07 April 2016

It's About Time They Took Control Of Those People!

There was The Look.

It was knowing and hateful--with a healthy dose of fear mixed in.  The giver wanted to instill fear in the receiver. But the receiver had already done the same:  Something in his walk or demeanor said, "Don't F- with me."

I know it well because I was the intended recipient of The Look.  And I was getting it because I had wrapped myself in psychological barbed wire.  The person who gave me The Look wanted to sell me drugs or his or her body.  Or lure me into a "theatre"--or an alley. Or try to suck or force me into some other scheme or scam to part me with my money and leave me part of the sidewalk or pavement, at least for a moment.

What I have described was an experience of walking 42nd Street from the Port Authority Bus Terminal to Times Square about thirty years ago.  That stretch of "The Deuce"--the street's nickname--was, of all New York City thoroughfares, the one in which a person had the best chance of being the victim of a crime.

Today Times Square has been turned into a cross between Disney World without the rides and a shopping mall.  Fresh-faced families flock to the same sorts of chain restaurants and stores they could find in their home counties--with higher prices.  And, instead of pimps, prostitutes and hoodlums, costumed street perfomers and "painted ladies" accost tourists and ply them for cash.  Some of those performers are even more aggressive than those old denizens of the demimonde I remember from my youth. 

At least, they seem more aggressive. Or, perhaps, they are because they can be to those fresh-faced families, who have no experience in walking by people they have never seen, and never will see again.  They do not have the ability to wrap themselves in psychological barbed wire and be unaffected by The Look.

Now the City Council is scheduled to vote on a measure to regulate those ersatz Batmans and Wonder Women, and all of the other costumed characters who terrorize Times Square.

I used to fancy myself a libertarian. Sometimes I still do.  But I know when regulation is necessary, or at least beneficial.  This is one of those times. I mean, do we want people running around the fashion capital of America looking like this?:



  1. I made the same walk you describe many times in 1968. And then again in '72. I never felt fear. I was scrappy looking enough that the locals passed me by figuring quickly and correctly that there is no money there. Being an anti-war activist was no way to get rich. I also lived a while back then on 10th Street and Avenue B. Abandoned cars were burned out on the street and allowed to go out in their own good time.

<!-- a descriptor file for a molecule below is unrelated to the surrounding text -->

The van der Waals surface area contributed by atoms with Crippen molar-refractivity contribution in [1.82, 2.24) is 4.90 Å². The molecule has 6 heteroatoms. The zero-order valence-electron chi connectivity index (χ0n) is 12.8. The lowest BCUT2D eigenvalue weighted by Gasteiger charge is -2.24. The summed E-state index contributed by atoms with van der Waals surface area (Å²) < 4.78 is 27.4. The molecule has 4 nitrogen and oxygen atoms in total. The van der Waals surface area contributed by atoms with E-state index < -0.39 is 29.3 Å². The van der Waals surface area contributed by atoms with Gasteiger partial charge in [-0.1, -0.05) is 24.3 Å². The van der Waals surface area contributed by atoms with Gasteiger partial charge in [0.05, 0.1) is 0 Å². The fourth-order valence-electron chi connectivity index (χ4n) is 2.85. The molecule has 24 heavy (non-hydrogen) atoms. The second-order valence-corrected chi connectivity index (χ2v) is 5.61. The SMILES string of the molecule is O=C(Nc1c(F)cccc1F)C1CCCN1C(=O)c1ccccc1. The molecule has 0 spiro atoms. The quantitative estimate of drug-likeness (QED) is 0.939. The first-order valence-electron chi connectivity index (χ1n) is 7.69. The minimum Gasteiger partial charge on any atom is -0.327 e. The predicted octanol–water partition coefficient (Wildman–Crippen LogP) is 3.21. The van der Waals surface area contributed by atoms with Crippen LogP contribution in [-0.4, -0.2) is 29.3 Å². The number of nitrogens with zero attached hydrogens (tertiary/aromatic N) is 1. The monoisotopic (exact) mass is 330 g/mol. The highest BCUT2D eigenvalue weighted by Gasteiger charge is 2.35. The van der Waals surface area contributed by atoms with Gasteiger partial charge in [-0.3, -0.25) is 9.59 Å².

The stuff I have seen on line about what goes on in Times Square feels pretty tame by Western or Northern European standards today. The difference is that the people here in street performance are professional artists presenting works of some power. There is regulation: groups apply for permission to perform on the street and permission might be for three days or one week. And if there is harassment of people and complaints are made there might be a fine and/or the group never getting street art permission again.

    We are both wilder and more regulated over here. I would characterize most of what I have seen from Times Square as pretty much vulgar.

    My answer to your last question: YES, ABSOLUTELY. Want a circus? Go to the high fashion district of Rome. Fellini's movie Roma is just about a documentary.


  2. Leo--You have lived quite a life!

    I find your comment "wilder and more regulated" very interesting. And, from my limited experience with European street performers, I'd say it's on point.

    Oh, yes, Roma: It was a great movie. You realize my last question was more or less in jest: Of course I'd love to see someone who looks like that in Times Square, or just about anywhere else!

  3. Justine,

    I would say that anybody has lived quite a life if they just stop and think about it.